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Effect of turbulence on volatilization of selected organic compounds from water

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Volatilization of selected organic compounds, with Henry's law constant larger than 10−3 atm-m3/mole, from water under turbulent conditions has been studied. Surface area:volume ratio and water-bulk turbulent intensity were the two major parameters that varied in the experiments. A model based on idealized surface renewal process is proposed. Based on this model, an equation incorporating the surface area:volume ratio and turbulent intensity (expressed in terms of the velocity gradient, G) is derived by solving appropriate mass-transfer differential equations. The derived model has been calibrated and verified with the experimental results. Both the theoretical model and the experimental results confirm that the volatilization of high-volatility compounds from water into air follows first-order kinetics with respect to the chemical concentration in water-bulk phase. The volatilization rate constant is found to be proportional to the surface area:volume ratio. It is also observed that the turbulent intensity in the water phase is an important parameter in controlling the volatilization of chemicals from the water.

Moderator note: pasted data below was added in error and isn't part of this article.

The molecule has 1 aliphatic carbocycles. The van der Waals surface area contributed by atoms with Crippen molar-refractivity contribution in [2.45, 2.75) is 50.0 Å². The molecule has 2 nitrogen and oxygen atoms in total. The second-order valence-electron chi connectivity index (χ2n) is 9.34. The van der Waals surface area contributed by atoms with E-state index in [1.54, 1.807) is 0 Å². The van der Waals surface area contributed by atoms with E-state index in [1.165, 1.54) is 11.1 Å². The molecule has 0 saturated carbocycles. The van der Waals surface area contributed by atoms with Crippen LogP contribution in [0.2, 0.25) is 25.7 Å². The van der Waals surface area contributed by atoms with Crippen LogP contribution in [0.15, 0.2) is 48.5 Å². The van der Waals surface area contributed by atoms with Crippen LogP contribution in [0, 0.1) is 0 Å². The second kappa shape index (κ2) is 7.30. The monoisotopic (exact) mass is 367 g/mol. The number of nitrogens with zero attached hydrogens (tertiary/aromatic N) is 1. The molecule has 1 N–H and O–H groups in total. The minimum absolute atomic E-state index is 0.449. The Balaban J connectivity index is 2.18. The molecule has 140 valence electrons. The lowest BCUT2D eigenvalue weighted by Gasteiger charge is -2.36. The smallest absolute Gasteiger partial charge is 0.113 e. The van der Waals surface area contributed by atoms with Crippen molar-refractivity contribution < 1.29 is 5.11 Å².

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Document Type: Research Article

Publication date: 1995-01-01

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    Water Environment Research (WER) publishes peer-reviewed research papers, research notes, state-of-the-art and critical reviews on original, fundamental and applied research in all scientific and technical areas related to water quality, pollution control, and management. An annual Literature Review provides a review of published books and articles on water quality topics from the previous year.

    Published as: Sewage Works Journal, 1928 - 1949; Sewage and Industrial Wastes, 1950 - 1959; Journal Water Pollution Control Federation, 1959 - Oct 1989; Research Journal Water Pollution Control Federation, Nov 1989 - 1991; Water Environment Research, 1992 - present.
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